It is important to reduce failure occurrence of a system during operation when such an event is dangerous and costly. The purpose of this study is to find a way to better determine when system replacement becomes necessary. Age replacement practice is a known maintenance policy for dealing with these kinds of situations  and . Other maintenance policies such as age replacement with minimum repair, block replacements are also considered in the literature . However, there are some equipment types with special features that make the implementation of these policies difficult or even impossible. This article deals with two main issues related to the preventive maintenance: (1) which is the best preventive maintenance periodicity of power system protective relays and (2) what is the link between the preventive maintenance periodicity and the failure patterns of the several operating equipment types. Relays are standby devices and usually stay in the hidden failure state when they are not working. This state of failure generates difficulties in the determination of preventive maintenance periodicity. In general, there is a great deal of subjectivity in the usual way the frequency of preventive maintenance of these devices is defined since it is usually based on the experience and judgment of technicians and maintenance engineers. This problem is directly related to the inability of the several methodological strategies to objectively answer a question that is crucial to the effectiveness of maintenance: when should the preventive tasks be done? It can be assumed that the approach developed for relays may serve as a basis for the development of similar models for other types of equipment. A protection system can be defined as a set composed of components endowed with electrical characteristics that are specific and compatible to each other, intended to automatically determine the operative condition limits of power systems or parts of those systems. Usually, a protection system is made up of four subsystems: measurement transformers, protection relays, circuit breakers and communication channels. The main parts are the relays—the intelligence units, and the circuit breakers—the opening units. Fig. 1presents a typical general scheme of a protection system.Relays are standby devices, that is, they should only be active in the presence of an operational demand. Basically, these devices have two failure modes: (a) failure to operate, in the presence of an operational demand, also known as operational failure; (b) unnecessary operation, in the absence of operational demand, also known as safety failure. A relay usually stays in the hidden failure state either until being discovered through a preventive inspection or through the occurrence of an operational failure. The latter case is also called a multiple failure, that is, a failure of the protected function with the protection device in a hidden failure state. Usually the reliability studies of protection systems only compute the operational failures, thus overestimating the reliability of these systems. The hidden failures must be included in reliability studies because the majority of failures that occur in protective devices tend to stay in a hidden condition for a long period, if these devices are not periodically inspected. In general, the anomalies found through these periodic inspections are fixed and the device once again becomes, in reliability terms, ‘as good as new’. This assumption can be supported by the fact that the periodical relay inspections are complete. It means that all operational features are verified and adjusted if necessary. In this study, the operational failures of the relays were identified as well as their hidden failures, so that the inspection interval could be properly determined. Safety failures (improper operation) were not included, because they are usually caused by external random factors and they are not registered by the computerized maintenance management systems. It is clear that an incorrect determination of inspection intervals may restrict the protection availability and thus, put the electric system at risk of operational failure. The reliability of the protection systems plays a crucial role in the reliability of power systems, especially nowadays when the transmission lines are more and more overloaded and working almost at their capacity limit. Several blackouts that have occurred in the linked electrical system of the Southern, Southeastern and Centralwestern areas of Brazil, in the past 15 years, may confirm that this system is currently overloaded. This paper proposes a statistical approach to analysis and decision that uses reliability techniques to define the best periodicity for preventive maintenance of power system protective relays. The choice of the periodicities, distinguished by group of similar relays and voltage operation levels of the protected systems, is made according to the failure risk level that the organization is willing to accept. An outline of this paper is as follows. Section 2 presents the probability expression of a multiple failure. A brief description of the case study is presented in Section 3 following which is a reliability analysis in Section 4. The model is applied in Section 5 and the results obtained are presented in Section 6.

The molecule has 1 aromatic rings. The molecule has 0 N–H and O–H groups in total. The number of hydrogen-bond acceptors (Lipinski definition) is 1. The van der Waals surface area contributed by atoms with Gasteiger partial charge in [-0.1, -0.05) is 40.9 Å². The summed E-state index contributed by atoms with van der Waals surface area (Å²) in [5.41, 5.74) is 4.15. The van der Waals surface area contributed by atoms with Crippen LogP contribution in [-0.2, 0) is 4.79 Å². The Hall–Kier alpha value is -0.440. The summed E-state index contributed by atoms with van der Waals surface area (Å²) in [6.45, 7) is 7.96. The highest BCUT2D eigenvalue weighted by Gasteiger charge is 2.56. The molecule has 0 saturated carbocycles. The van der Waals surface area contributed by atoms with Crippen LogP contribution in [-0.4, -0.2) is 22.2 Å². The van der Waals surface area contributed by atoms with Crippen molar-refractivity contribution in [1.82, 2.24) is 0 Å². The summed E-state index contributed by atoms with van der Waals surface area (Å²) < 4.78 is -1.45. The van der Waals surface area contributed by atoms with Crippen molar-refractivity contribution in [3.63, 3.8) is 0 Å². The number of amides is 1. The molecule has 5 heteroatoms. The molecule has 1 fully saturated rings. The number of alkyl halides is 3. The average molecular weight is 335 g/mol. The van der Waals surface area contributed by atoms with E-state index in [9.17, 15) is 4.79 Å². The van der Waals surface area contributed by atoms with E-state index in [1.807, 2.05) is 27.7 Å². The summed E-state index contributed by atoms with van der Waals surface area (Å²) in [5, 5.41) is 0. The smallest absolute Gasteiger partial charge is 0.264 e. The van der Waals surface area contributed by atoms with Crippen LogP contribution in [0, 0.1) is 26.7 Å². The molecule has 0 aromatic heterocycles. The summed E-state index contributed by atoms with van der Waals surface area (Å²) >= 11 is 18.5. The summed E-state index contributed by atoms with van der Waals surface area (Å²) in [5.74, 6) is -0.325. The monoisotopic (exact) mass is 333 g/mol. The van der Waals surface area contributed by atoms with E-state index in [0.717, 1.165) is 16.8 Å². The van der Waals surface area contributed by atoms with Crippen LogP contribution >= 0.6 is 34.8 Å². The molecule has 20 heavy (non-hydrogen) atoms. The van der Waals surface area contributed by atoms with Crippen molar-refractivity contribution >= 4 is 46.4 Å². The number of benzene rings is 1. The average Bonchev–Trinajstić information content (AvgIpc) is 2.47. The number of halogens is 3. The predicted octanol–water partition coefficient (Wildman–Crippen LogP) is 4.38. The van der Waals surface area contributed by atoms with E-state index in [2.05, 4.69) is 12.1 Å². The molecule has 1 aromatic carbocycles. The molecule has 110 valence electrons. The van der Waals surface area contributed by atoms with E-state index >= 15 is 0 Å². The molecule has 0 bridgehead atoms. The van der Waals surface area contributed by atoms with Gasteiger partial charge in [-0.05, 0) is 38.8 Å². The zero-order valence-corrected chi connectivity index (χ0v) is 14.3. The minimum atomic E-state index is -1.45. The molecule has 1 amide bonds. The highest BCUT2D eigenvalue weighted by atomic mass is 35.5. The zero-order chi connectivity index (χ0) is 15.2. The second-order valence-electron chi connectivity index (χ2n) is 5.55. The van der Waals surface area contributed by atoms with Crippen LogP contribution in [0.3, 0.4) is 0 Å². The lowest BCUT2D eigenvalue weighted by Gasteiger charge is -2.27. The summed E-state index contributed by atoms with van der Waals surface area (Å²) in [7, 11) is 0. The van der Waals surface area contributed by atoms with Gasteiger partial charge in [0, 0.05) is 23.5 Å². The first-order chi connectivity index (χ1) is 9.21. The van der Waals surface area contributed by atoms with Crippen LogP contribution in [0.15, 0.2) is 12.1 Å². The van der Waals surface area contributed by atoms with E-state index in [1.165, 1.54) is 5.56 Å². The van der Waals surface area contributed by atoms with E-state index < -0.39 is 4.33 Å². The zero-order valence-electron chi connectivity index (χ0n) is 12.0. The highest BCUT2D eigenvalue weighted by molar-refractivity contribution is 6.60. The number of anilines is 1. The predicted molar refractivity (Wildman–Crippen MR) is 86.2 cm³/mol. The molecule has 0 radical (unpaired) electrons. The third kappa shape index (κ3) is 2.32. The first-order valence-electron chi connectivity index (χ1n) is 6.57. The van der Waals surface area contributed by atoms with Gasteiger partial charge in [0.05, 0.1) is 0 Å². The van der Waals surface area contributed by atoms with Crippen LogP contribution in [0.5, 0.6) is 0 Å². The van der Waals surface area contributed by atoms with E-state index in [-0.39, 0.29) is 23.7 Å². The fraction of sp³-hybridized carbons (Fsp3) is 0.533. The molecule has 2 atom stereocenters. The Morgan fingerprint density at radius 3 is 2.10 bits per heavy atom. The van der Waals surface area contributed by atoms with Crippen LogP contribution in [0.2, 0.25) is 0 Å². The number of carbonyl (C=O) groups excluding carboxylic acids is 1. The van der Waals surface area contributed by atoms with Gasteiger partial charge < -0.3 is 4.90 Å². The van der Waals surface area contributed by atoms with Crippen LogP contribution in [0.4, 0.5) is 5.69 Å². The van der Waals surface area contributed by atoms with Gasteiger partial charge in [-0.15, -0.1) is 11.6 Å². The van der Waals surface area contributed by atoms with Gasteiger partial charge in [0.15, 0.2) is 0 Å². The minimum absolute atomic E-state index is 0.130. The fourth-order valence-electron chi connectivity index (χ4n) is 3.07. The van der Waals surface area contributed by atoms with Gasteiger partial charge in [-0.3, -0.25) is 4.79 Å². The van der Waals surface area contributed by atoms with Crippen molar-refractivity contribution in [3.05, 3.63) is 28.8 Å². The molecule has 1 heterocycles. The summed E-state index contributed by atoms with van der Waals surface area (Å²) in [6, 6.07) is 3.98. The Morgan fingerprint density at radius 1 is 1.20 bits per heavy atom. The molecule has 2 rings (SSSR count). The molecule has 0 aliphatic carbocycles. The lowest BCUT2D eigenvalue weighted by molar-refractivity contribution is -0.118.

نتیجه گیری انگلیسی
The company will achieve significant savings by adopting the inspection intervals, which were defined by taking into account the reliability characteristics of both the protection devices and the protected systems, since the prior inspection intervals of most relays were too short. In fact, an excess of preventive maintenance may cause either wastage of resources or an increase in the probability of failure. The developed model is innovative and, in addition, possesses a very important characteristic: flexibility. It is innovative because it uses the hidden failure data for quantifying the reliability of power system protective devices. Usually only the operational failures are considered in most of the studies that deals with power system protection reliability. Relay hidden failure data are usually not registered by the computer maintenance management systems at many power electrical companies. The model is flexible because it allows the company to decide which risk level the company is willing to accept for the unprotected operation of the electric system, since criteria such as technical, economical, operational and safety issues can be considered in the choice of the best maintenance interval. The existent models usually search for a single inspection interval that maximizes one parameter previously chosen like the availability or a cost function. The completed study provides a foundation for the development of other similar analysis models so that it will be possible to define the best intervals for other preventive maintenance tasks—such as periodic repairs and component changes—for other types of power system equipment including transformers and circuit breakers.